• Can be very thin

24
Midge Larvae
  • Up to 1/4 in length
  • 2 legs on each side
  • Worm-like segmented body
  • Rapid squirming movement

25
Black Fly Larvae
  • Up to 1/4 in length
  • One end of body wider
  • Suction pad on larger end
  • Black head

26
Pouch Snail
  • Shell opens on the left
  • No operculum
  • Breathe air

27
HabitatWhere do you find macroinvertebrates?
  • Under rocks
  • Around tree roots
  • Around beds of vegetation
  • Around litter or other debris
  • In riffle zones

28
Streamside Habitat
  • Tree overhang
  • Roots and logs jutting into the stream
  • Rocks and boulders along the stream edge
  • Provide homes and shelter for animals

29
Riffle Zones
  • Areas where water is visibly flowing over rocks
    and stream bottom
  • Look like small rapids
  • The movement over the rocks allows oxygen to
    enter the water

30
Abiotic Assessment
31
pH
  • Indicates whether the stream is basic, acidic, or
    neutral
  • Acidic 0-6.9
  • Neutral 7.0
  • Basic 7.1-14
  • Most macroinvertebrates live best in a slightly
    basic pH (approx. 8)
  • What sorts of things can change the pH of a
    stream to dangerous levels?

32
Alkalinity
  • Indicates the streams ability to neutralize
    acids
  • If a lot of acid is needed to cause the streams
    pH, it can neutralize well. It has high
    alkalinity. (Good)
  • If the pH drops with just a little acid, the
    alkalinity is low. (Bad)

33
Dissolved Oxygen
  • Indicates the amount of oxygen that is dissolved
    in the waternecessary for plants and animals!
  • How does the water replenish its oxygen?

34
Nitrates
  • Form of Nitrogen (NO3) that is essential to life.
  • High levels of nitrates can be toxic!
  • Try not cleaning your fish tank for a year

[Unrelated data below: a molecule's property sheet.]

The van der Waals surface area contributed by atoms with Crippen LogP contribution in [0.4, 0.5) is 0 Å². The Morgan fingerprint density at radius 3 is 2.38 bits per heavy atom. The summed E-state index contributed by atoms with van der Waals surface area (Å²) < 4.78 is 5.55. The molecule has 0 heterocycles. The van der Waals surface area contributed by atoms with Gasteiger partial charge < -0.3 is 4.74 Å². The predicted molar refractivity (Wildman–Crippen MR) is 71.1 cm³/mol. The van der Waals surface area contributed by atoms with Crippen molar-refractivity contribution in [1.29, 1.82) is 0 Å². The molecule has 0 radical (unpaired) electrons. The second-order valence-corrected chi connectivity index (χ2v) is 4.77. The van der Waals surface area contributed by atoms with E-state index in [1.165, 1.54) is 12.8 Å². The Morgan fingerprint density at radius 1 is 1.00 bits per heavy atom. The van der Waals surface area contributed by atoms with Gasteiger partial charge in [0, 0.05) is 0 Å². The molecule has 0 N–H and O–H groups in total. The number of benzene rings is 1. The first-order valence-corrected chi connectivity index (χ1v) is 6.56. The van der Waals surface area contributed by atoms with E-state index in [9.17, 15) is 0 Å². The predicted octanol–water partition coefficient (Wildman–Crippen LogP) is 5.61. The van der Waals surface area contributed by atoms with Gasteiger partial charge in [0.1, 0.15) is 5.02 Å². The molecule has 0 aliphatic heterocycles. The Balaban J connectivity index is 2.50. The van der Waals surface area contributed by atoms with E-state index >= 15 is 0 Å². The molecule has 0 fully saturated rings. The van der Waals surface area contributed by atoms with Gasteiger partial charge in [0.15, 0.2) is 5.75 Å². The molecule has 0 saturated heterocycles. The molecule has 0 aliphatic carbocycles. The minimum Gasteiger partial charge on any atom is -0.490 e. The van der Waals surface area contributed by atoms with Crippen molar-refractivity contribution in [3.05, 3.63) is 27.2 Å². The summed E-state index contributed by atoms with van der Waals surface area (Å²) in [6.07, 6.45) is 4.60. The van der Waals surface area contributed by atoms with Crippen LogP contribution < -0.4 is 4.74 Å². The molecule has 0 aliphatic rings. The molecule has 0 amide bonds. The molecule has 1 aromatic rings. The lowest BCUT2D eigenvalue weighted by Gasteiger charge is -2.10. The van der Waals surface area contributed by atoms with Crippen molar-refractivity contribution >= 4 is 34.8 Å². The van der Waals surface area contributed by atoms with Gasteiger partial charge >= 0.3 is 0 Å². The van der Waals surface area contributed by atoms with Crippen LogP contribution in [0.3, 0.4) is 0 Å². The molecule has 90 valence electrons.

• Why? Nitrogen combines with Oxygen to form
    nitrate (NO3). Too much Nitrogen removes too
    much oxygen and causes the fishies to suffocate.
  • Healthy Levels 1 mg/L
  • Toxic Levels 10 mg/L
  • Water treatment plant 30 mg/L

35
Phosphates
  • Essential for life
  • Phosphorus can be dissolved or suspended
  • Similar to Nitrates
  • High levels toxic
  • Low levels toxic
  • Moderate levels - healthy

36
Stream Flow
  • Choose a section of the creek.
  • Use a tape measure to find the width and depth of
    a 100 foot area.
  • Float a rubber ducky from one end to the other
    and time its flow.

100 ft. area
Speed of Ducky 100 ft. / _____sec. _______
ft./sec. Avg. Width x Avg. Depth x ______
ft./sec. _________ ft.3/sec. Stream Flow
37
Turbidity
  • Clearness or cloudiness of water.
  • The deeper you can see (clearer), the healthier
    the stream.
  • Equipment Turbidity Tube

38
Other Stream Quality Indicators
  • Water appearance
  • Water odor
  • Stream bank shape
  • Stream bottom cover
  • Streamside vegetation
  • Land uses within the watershed
  • Pipes entering the stream
  • This is called the Qualitative Habitat Evaluation
    Index (QHEI)

39
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40
Riparian Corridor
  • Streamside forests
  • Protects streambanks from erosion
  • Protects water quality by filtering out
    pollutants
  • Provides wildlife habitat

41
Stream Bank Without Vegetation
42
Point Source Discharges
  • Discharge entering a stream or river from a pipe
    or tile, i.e.
  • Agricultural field tile
  • Storm drains
  • Factory outputs
  • Water treatment plant outlets

43
Need More Information ?
  • Check with Ohio EPA for more specific information
    and expertise on setting up a water quality
    monitoring program, especially for chemical
    monitoring
  • Both ODNR and Ohio EPA can assist with Quality
    Habitat Environmental Index (QHEI)

44
Happy Critter Hunting!